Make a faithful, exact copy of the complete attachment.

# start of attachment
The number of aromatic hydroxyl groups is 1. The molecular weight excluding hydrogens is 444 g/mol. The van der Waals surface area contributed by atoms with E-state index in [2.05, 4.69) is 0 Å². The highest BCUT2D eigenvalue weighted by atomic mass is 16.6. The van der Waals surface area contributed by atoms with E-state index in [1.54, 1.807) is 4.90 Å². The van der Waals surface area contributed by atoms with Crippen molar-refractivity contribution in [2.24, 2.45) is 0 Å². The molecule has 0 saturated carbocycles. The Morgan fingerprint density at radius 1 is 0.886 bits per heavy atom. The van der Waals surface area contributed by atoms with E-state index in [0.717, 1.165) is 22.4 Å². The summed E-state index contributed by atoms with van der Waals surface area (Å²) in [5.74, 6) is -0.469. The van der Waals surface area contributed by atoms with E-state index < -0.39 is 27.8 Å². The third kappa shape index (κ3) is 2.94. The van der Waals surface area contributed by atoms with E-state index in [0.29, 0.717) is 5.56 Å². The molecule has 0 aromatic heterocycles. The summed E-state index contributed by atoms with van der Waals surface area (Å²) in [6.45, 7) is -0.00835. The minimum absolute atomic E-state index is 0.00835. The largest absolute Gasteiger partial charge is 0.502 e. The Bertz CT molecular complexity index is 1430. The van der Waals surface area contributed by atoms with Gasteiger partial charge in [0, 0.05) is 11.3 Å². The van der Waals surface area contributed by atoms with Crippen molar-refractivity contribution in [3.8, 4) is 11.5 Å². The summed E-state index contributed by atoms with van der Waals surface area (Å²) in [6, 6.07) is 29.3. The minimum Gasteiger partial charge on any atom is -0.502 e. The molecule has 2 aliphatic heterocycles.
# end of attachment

The number of aromatic hydroxyl groups is 1. The molecular weight excluding hydrogens is 444 g/mol. The van der Waals surface area contributed by atoms with E-state index in [2.05, 4.69) is 0 Å². The highest BCUT2D eigenvalue weighted by atomic mass is 16.6. The van der Waals surface area contributed by atoms with E-state index in [1.54, 1.807) is 4.90 Å². The van der Waals surface area contributed by atoms with Crippen molar-refractivity contribution in [2.24, 2.45) is 0 Å². The molecule has 0 saturated carbocycles. The Morgan fingerprint density at radius 1 is 0.886 bits per heavy atom. The van der Waals surface area contributed by atoms with E-state index in [0.717, 1.165) is 22.4 Å². The summed E-state index contributed by atoms with van der Waals surface area (Å²) in [5.74, 6) is -0.469. The van der Waals surface area contributed by atoms with E-state index < -0.39 is 27.8 Å². The third kappa shape index (κ3) is 2.94. The van der Waals surface area contributed by atoms with E-state index in [0.29, 0.717) is 5.56 Å². The molecule has 0 aromatic heterocycles. The summed E-state index contributed by atoms with van der Waals surface area (Å²) in [6.45, 7) is -0.00835. The minimum absolute atomic E-state index is 0.00835. The largest absolute Gasteiger partial charge is 0.502 e. The Bertz CT molecular complexity index is 1430. The van der Waals surface area contributed by atoms with Gasteiger partial charge in [0, 0.05) is 11.3 Å². The van der Waals surface area contributed by atoms with Crippen molar-refractivity contribution in [3.8, 4) is 11.5 Å². The summed E-state index contributed by atoms with van der Waals surface area (Å²) in [6, 6.07) is 29.3. The minimum Gasteiger partial charge on any atom is -0.502 e. The molecule has 2 aliphatic heterocycles.